Apr. 2, 2015 | By Alec

Over the years we’ve witnessed the development of all sorts of 3D printed innovations that can affect and improve just about any aspect of our daily lives. Some are aimed at parts of our lives that we would never associate with 3D printing, but are somehow perfect additions to those areas. In that sense, even religion isn’t out of reach. If a 3D printed creation can add to someone’s personal religious experience, why shouldn’t it be a welcome addition?

That is exactly what Bahraini designer Othman M.R Khunji has sought to create. For a course from the Virginia Commonwealth University, from which he is about to graduate with an MFA degree in design studies, Othman designed a 3D printed device that intends to make the Islamic Prayer more worthwhile to children and adults who need a reminder to continue remembering Allah through their prayers. The Prayary is effectively an Islamic prayer mat with a mechanism built into it that, through the basic motions of prayer, creates a rosary. As Othman explains to 3ders.org, the Prayary embeds the value and beauty of your religious experience into the ‘Misbah’ rosary, allowing you to sustain the connection you felt with Allah, Salat and prayer even after you’re done with praying.

Designer Othman M.R Khunji

As Othman explains to us, he is an interdisciplinary designer from Bahrain, though his fascination for the fields of interior, fashion, product and space design has already taken him all over the world – from Colombia, to Dubai and Qatar. He currently works as an Interdisciplinary Collaborator and a Media Specialist at the Virginia Commonwealth University. Having previously worked for organizations such as French House Design, Northwestern University & Qatar TV, he is continuously focusing on various activities in different sectors of art/design. Currently he is looking into social behaviors within the Gulf region from an Islamic prospective, trying to build bridges between many Muslim stereotypes through the language of design.

From that perspective, he was quickly inspired to build the Prayary with his 3D printer. "The idea came to life from a course challenge with my MFA degree called REMAKE which we were instructed to change an existing item and change its form and function," he explains. "A memory from childhood triggered, when I was always forced to pray and I never properly understood the value nor wanted to practice the ritual of praying, hence I through to design an object that makes praying more engaging and rewarding, and the Prayary came to life."

The idea is that this Prayary can be used to add an additional incentive to participating in Islamic prayer in an analogue manner, bringing religion and tradition to a contemporary state without altering it. To do so, Othman heavily experimented with woodcutting and 3D printing. As you can see in the demonstration clip below, the actual frame of the Prayary is made from wood (it needs to sustain your weight after all), while a the mechanism has been 3D printed on his Dimension and Makerbot Replicator 2 3D printers. The poetic Quranic verses on the rosary beads have been made with UV printing technology, while the bead’s material have been made with a laser cutter.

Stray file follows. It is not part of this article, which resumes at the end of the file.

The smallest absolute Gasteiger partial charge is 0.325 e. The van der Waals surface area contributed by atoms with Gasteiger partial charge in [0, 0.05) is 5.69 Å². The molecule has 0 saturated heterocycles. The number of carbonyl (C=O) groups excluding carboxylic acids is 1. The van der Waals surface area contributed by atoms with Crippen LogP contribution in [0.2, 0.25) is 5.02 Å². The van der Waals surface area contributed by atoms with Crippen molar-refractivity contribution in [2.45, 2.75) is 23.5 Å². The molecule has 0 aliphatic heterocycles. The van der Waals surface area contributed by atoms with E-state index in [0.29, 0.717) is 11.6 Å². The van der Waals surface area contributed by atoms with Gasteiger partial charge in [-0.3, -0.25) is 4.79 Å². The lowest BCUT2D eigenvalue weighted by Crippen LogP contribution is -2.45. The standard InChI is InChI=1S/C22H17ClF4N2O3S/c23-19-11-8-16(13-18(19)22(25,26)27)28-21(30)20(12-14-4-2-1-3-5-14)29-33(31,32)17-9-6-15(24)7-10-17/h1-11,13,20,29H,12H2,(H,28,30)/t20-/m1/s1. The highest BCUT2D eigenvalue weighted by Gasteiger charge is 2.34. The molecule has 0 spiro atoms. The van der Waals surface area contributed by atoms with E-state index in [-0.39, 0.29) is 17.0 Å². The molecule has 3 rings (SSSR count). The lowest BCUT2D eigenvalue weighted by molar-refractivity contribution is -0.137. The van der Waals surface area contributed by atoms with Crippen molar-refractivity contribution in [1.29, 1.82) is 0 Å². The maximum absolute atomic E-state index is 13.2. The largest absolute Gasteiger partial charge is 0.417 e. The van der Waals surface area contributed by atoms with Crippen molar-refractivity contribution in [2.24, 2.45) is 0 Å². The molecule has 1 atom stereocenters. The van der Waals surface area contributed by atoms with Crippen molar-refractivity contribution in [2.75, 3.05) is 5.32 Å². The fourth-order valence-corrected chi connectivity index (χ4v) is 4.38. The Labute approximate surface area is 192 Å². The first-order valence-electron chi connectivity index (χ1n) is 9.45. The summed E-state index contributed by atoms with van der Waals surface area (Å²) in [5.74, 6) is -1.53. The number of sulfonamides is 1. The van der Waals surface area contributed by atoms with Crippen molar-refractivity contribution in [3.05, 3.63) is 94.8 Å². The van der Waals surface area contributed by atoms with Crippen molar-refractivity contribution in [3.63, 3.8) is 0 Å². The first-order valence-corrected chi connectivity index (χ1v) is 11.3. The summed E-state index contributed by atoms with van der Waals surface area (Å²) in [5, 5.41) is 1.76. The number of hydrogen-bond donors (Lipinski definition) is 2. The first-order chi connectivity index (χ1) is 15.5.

So how does it work? In a nutshell, the Prayary springs into action during the ‘Sujood’, or the position of total surrender to Allah, when your forehead touches the praying mat. This triggers the mechanism to pull on the cartridges with the right amount of tension. "[This allows] the canvas material or thick tracing paper to be pulled and directed into the glue box and finally rolling around the iron rod, forming rock solid beads," Othman explains.

Through these movements, a custom rosary is made that perfectly reflects your own efforts during prayer. "In a way you are capturing time and accuracy of your prayers and being able to, from physical praying to now continuously also pray tangibly through your rosary." As so many religious people from all different backgrounds and religions will verify, their ancient rituals and experiences are very compatible with modern life and society. And it looks like Othman, through his 3D printed Prayary, proves that modern manufacturing techniques are no exception. 

 

 

 

Posted in 3D Printing Applications

 

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Taiyaba sabir wrote at 2/2/2017 12:56:12 AM:

Salaam brother i am interested in purchasing this 3d prayer mat can you give me more details. Taiyaba.sabir@nhs.net

Bill wrote at 4/4/2015 1:06:24 AM:

Interesting, a machine to restore meaning to ritual.

EgenBaum wrote at 4/4/2015 12:01:48 AM:

Glad to see a backwards middle ages culture wants to use infidel innovations to further their growth and make it convenient give modern head choppers extra time to murder and subjugate. Especially posting this a day after Christians were murdered in cold blood a a day before Good Friday. Good taste in subject matter.



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